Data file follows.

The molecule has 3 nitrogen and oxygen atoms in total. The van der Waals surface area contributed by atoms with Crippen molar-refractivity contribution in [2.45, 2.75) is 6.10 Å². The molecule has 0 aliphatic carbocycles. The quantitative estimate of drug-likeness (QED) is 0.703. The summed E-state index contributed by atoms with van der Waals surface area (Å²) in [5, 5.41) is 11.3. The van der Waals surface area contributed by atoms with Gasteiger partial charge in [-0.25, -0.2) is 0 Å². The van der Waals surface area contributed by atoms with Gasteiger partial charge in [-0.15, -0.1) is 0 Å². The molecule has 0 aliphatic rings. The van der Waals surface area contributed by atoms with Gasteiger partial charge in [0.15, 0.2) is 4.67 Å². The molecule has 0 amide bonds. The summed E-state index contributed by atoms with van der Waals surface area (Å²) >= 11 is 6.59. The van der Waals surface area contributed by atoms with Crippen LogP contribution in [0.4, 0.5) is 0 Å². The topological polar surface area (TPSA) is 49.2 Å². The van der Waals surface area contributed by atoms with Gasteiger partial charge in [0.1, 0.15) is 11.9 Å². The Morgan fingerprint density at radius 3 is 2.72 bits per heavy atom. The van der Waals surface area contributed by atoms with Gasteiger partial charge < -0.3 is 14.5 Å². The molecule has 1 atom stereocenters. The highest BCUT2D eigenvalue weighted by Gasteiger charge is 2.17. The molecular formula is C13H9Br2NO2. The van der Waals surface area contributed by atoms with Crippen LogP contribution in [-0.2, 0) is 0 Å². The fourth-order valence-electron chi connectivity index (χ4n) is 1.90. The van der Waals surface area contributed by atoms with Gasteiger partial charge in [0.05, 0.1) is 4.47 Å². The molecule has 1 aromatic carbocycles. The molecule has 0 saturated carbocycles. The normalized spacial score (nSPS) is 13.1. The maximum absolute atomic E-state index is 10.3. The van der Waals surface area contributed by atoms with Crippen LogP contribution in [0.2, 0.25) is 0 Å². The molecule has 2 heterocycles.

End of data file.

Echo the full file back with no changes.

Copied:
The molecule has 3 nitrogen and oxygen atoms in total. The van der Waals surface area contributed by atoms with Crippen molar-refractivity contribution in [2.45, 2.75) is 6.10 Å². The molecule has 0 aliphatic carbocycles. The quantitative estimate of drug-likeness (QED) is 0.703. The summed E-state index contributed by atoms with van der Waals surface area (Å²) in [5, 5.41) is 11.3. The van der Waals surface area contributed by atoms with Gasteiger partial charge in [-0.25, -0.2) is 0 Å². The van der Waals surface area contributed by atoms with Gasteiger partial charge in [-0.15, -0.1) is 0 Å². The molecule has 0 aliphatic rings. The van der Waals surface area contributed by atoms with Gasteiger partial charge in [0.15, 0.2) is 4.67 Å². The molecule has 0 amide bonds. The summed E-state index contributed by atoms with van der Waals surface area (Å²) >= 11 is 6.59. The van der Waals surface area contributed by atoms with Crippen LogP contribution in [0.4, 0.5) is 0 Å². The topological polar surface area (TPSA) is 49.2 Å². The van der Waals surface area contributed by atoms with Gasteiger partial charge in [0.1, 0.15) is 11.9 Å². The Morgan fingerprint density at radius 3 is 2.72 bits per heavy atom. The van der Waals surface area contributed by atoms with Gasteiger partial charge < -0.3 is 14.5 Å². The molecule has 1 atom stereocenters. The highest BCUT2D eigenvalue weighted by Gasteiger charge is 2.17. The molecular formula is C13H9Br2NO2. The van der Waals surface area contributed by atoms with Crippen LogP contribution in [-0.2, 0) is 0 Å². The fourth-order valence-electron chi connectivity index (χ4n) is 1.90. The van der Waals surface area contributed by atoms with Gasteiger partial charge in [0.05, 0.1) is 4.47 Å². The molecule has 1 aromatic carbocycles. The molecule has 0 saturated carbocycles. The normalized spacial score (nSPS) is 13.1. The maximum absolute atomic E-state index is 10.3. The van der Waals surface area contributed by atoms with Crippen LogP contribution in [0.2, 0.25) is 0 Å². The molecule has 2 heterocycles.